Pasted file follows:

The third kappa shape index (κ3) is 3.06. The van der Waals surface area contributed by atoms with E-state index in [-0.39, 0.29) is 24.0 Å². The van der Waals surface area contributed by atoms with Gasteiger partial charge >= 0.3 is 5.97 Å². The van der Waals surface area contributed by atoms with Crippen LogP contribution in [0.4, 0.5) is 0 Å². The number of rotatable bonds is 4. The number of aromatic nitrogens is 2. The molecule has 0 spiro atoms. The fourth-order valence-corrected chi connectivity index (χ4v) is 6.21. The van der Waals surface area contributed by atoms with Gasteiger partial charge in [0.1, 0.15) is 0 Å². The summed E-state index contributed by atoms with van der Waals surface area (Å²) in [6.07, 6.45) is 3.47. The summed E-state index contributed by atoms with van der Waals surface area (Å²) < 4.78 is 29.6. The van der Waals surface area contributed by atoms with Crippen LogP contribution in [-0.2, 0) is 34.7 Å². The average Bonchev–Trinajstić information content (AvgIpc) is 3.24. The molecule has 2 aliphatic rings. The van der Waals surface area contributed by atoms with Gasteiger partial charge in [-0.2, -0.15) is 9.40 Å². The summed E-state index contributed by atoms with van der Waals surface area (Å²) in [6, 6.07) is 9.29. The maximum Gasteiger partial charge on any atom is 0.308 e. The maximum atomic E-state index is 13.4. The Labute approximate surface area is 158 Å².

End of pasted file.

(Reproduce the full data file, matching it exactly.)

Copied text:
The third kappa shape index (κ3) is 3.06. The van der Waals surface area contributed by atoms with E-state index in [-0.39, 0.29) is 24.0 Å². The van der Waals surface area contributed by atoms with Gasteiger partial charge >= 0.3 is 5.97 Å². The van der Waals surface area contributed by atoms with Crippen LogP contribution in [0.4, 0.5) is 0 Å². The number of rotatable bonds is 4. The number of aromatic nitrogens is 2. The molecule has 0 spiro atoms. The fourth-order valence-corrected chi connectivity index (χ4v) is 6.21. The van der Waals surface area contributed by atoms with Gasteiger partial charge in [0.1, 0.15) is 0 Å². The summed E-state index contributed by atoms with van der Waals surface area (Å²) in [6.07, 6.45) is 3.47. The summed E-state index contributed by atoms with van der Waals surface area (Å²) < 4.78 is 29.6. The van der Waals surface area contributed by atoms with Crippen LogP contribution in [-0.2, 0) is 34.7 Å². The average Bonchev–Trinajstić information content (AvgIpc) is 3.24. The molecule has 2 aliphatic rings. The van der Waals surface area contributed by atoms with Gasteiger partial charge in [-0.2, -0.15) is 9.40 Å². The summed E-state index contributed by atoms with van der Waals surface area (Å²) in [6, 6.07) is 9.29. The maximum Gasteiger partial charge on any atom is 0.308 e. The maximum atomic E-state index is 13.4. The Labute approximate surface area is 158 Å².